A Crisis at Home and Abroad

 By George Wolf

These days, there is an incredibly gifted group of young actors working in film – particularly  young female actors. Ginger & Rosa provides further proof that Elle Fanning belongs near the very top of this talented club.

At just fourteen years old (fifteen on April 9th), Fanning displays an astonishing level of emotional maturity, able to craft a window to her character’s soul, often without a single word. At this point, it is hard to imagine a limit to her potential.

In Ginger & Rosa, Fanning’s is just one of several strong performances in writer/director Sally Potter’s semi-autobiographical tale of a young girl battling fears of nuclear annihilation, and a growing crisis in her own family.

Set in 1960s London, the film shows Ginger (Fanning) and her best friend Rosa (Alice Englert) as nearly inseparable, testing parental boundaries and pondering their futures. Ginger, though, can’t shake her fears of nuclear war, and she grows increasingly anxious as the Cuban  missile crisis permeates the headlines.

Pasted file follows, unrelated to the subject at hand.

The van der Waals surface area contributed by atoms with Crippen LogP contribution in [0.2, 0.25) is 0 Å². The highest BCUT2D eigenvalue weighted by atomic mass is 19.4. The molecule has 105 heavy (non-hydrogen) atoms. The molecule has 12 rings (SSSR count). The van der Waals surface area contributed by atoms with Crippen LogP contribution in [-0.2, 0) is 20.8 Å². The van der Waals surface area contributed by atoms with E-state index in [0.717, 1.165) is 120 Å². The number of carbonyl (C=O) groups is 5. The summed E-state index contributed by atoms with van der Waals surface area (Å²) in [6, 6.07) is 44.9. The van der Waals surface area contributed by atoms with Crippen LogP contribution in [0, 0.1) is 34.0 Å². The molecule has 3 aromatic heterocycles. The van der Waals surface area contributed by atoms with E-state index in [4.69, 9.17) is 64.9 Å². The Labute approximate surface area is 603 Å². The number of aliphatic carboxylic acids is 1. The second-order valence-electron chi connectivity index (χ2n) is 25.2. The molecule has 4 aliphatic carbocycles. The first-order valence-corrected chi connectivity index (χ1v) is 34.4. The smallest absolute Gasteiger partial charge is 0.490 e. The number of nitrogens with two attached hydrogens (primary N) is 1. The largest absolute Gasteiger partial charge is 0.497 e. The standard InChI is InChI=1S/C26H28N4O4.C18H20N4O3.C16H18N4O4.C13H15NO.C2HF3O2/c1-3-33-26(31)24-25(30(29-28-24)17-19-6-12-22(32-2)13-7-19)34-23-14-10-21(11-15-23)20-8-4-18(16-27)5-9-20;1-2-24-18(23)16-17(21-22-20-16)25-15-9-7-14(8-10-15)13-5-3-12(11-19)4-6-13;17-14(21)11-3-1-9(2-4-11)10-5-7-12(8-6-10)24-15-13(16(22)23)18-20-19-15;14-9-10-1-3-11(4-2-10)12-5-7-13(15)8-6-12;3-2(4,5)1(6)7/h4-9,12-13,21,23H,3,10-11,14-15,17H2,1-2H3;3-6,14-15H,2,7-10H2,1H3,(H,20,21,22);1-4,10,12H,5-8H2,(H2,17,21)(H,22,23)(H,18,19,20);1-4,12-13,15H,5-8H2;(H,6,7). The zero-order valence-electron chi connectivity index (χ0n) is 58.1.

When Ginger’s parents (Christina Hendricks and Alessandro Nivola, both stellar) separate, Ginger bounces between them as a situation arises that threatens both her family and her friendship with Rosa.

Potter displays a nuanced touch as she gently juxtaposes a coming of age story with the social, political and sexual upheaval of the time. Her film has an artful quality, as it makes quiet but powerful points on the effects of feeling helpless – in the world and right at home.

4 stars (out of 5)

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